It also smells of prejudice.  What would be said if they offered a discount to Jews, or hispanics, or neo-Nazis, or card-carrying Communists?
    Just set a fair price and leave your politics outside your workplace.  That goes not only for owners/managers, but also for employees–take off your campaign button while you’re on the job.  Bring back professionalism.
  2. Bubba Jones August 13, 2010 / 3:09 pm
    >>> It also smells of prejudice.  What would be said if they offered a discount to Jews, or hispanics, or neo-Nazis, or card-carrying Communists? <<< – truddick
     
    That’s ridiculous!!  Are businesses that offer AAA or AARP discounts also prejudiced?  This is just another group that is currying favor amongst it’s members and/or advocates.  And, truddick, please don’t tell me it’s different because the Tea Party is a quasi-political organization.  AARP is a nothing but a political lobbying organization.
     
     
  3. John Ise August 13, 2010 / 6:06 pm
    The Tea Party is not a party nor a movement, but rather a temper tantrum.
  4. Donald Phillips August 14, 2010 / 2:40 pm
    The boycot has been an effective  political tactic in domestic politics going back to the colonial era. The modern labor movement was born during auto worker sit-downs (read: labor boycots) during the 1930s. Ceasar Chavez used  the boycott of California Central Valley fruit and produce to gain basic employment rights for farmworkers during the ’60s.  Martin Luther King…

    The boycot is domocracy at its nonviolent (for the most part) best.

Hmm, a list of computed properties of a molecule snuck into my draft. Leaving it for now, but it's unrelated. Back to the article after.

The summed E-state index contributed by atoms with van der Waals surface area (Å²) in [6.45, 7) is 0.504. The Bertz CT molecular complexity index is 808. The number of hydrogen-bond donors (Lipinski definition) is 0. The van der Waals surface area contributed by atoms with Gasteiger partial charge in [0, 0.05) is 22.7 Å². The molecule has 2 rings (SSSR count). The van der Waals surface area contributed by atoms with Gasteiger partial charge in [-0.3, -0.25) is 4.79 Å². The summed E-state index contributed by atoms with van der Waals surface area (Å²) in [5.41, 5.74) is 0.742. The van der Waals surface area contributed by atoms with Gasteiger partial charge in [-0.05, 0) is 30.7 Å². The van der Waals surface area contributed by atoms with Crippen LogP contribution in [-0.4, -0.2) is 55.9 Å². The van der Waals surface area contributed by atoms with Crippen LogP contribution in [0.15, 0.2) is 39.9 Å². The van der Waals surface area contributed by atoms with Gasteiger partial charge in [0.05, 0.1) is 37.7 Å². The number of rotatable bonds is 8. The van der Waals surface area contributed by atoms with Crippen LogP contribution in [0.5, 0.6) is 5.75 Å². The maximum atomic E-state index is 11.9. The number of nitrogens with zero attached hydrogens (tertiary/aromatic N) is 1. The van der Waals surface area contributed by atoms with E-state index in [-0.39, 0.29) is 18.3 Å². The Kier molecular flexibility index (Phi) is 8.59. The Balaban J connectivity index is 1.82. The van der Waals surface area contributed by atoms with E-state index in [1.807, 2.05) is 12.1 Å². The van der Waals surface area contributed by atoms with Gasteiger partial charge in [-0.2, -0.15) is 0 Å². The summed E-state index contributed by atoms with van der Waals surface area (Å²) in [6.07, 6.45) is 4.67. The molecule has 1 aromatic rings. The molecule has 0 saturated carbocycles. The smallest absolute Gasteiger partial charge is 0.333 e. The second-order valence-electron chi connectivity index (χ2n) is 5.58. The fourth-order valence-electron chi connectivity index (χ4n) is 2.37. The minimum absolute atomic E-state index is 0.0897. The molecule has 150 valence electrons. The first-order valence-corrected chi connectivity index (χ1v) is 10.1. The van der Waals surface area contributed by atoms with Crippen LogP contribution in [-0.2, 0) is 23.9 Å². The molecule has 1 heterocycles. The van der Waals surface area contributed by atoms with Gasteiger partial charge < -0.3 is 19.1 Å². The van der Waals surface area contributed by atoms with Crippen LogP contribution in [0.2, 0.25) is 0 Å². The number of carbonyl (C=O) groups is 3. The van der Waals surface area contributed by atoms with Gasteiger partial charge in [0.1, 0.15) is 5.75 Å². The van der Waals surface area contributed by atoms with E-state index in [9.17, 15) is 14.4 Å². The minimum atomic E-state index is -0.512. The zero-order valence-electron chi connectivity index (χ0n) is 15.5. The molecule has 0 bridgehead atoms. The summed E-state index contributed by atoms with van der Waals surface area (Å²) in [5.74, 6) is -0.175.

5. Ice Bandit August 15, 2010 / 11:11 am
    …but if we want real change, what we need is campaign finance reform- eliminate all political donations- and we might start to see the results we want. (David Esrati)
     
    Just as if you give Stevie Wonder a machine gun and enuff’ ammo he will eventually shoot somebody, give David Esrati enough time and he’ll come up with a good and workable idea. And the Old Bandito’s is cross-eyed with delight knowing that day has arrived. Yeah, David, big money politics is wrong, but as you know, you can’t just institute a ban on corporate contributions, which the Supreme Court has ruled a violation of the constitution’s guarantee of free speech. So by logical extention, we know you wish to diminish corporate influence by diminishing government’s size, scope and power. Nobody will contribute money to a candidate for office whose total budget is $14.99. Gotta’ hand it to you David, every now and then, your ideas just reek of genius. Can we get you to speak at an upcoming tea party?……..
  6. Ice Bandit August 15, 2010 / 11:57 am